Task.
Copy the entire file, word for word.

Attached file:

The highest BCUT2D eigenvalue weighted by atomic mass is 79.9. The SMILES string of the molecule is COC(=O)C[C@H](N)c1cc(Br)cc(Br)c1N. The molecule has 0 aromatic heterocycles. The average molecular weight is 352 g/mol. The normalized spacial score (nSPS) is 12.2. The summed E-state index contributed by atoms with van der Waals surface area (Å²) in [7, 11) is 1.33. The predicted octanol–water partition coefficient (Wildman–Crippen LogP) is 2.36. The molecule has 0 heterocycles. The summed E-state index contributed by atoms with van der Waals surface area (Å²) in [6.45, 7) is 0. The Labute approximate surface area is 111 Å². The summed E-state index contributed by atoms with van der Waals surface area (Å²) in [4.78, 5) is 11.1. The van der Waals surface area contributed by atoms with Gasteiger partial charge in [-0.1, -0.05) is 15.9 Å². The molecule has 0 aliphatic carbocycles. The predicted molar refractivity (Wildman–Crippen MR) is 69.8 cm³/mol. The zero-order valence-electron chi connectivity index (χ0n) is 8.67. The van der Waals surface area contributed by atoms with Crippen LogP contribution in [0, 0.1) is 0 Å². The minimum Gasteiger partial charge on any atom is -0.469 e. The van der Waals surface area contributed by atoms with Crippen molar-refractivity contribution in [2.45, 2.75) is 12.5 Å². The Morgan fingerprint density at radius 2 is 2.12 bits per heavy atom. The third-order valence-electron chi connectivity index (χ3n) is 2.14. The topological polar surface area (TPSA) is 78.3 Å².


The highest BCUT2D eigenvalue weighted by atomic mass is 79.9. The SMILES string of the molecule is COC(=O)C[C@H](N)c1cc(Br)cc(Br)c1N. The molecule has 0 aromatic heterocycles. The average molecular weight is 352 g/mol. The normalized spacial score (nSPS) is 12.2. The summed E-state index contributed by atoms with van der Waals surface area (Å²) in [7, 11) is 1.33. The predicted octanol–water partition coefficient (Wildman–Crippen LogP) is 2.36. The molecule has 0 heterocycles. The summed E-state index contributed by atoms with van der Waals surface area (Å²) in [6.45, 7) is 0. The Labute approximate surface area is 111 Å². The summed E-state index contributed by atoms with van der Waals surface area (Å²) in [4.78, 5) is 11.1. The van der Waals surface area contributed by atoms with Gasteiger partial charge in [-0.1, -0.05) is 15.9 Å². The molecule has 0 aliphatic carbocycles. The predicted molar refractivity (Wildman–Crippen MR) is 69.8 cm³/mol. The zero-order valence-electron chi connectivity index (χ0n) is 8.67. The van der Waals surface area contributed by atoms with Crippen LogP contribution in [0, 0.1) is 0 Å². The minimum Gasteiger partial charge on any atom is -0.469 e. The van der Waals surface area contributed by atoms with Crippen molar-refractivity contribution in [2.45, 2.75) is 12.5 Å². The Morgan fingerprint density at radius 2 is 2.12 bits per heavy atom. The third-order valence-electron chi connectivity index (χ3n) is 2.14. The topological polar surface area (TPSA) is 78.3 Å².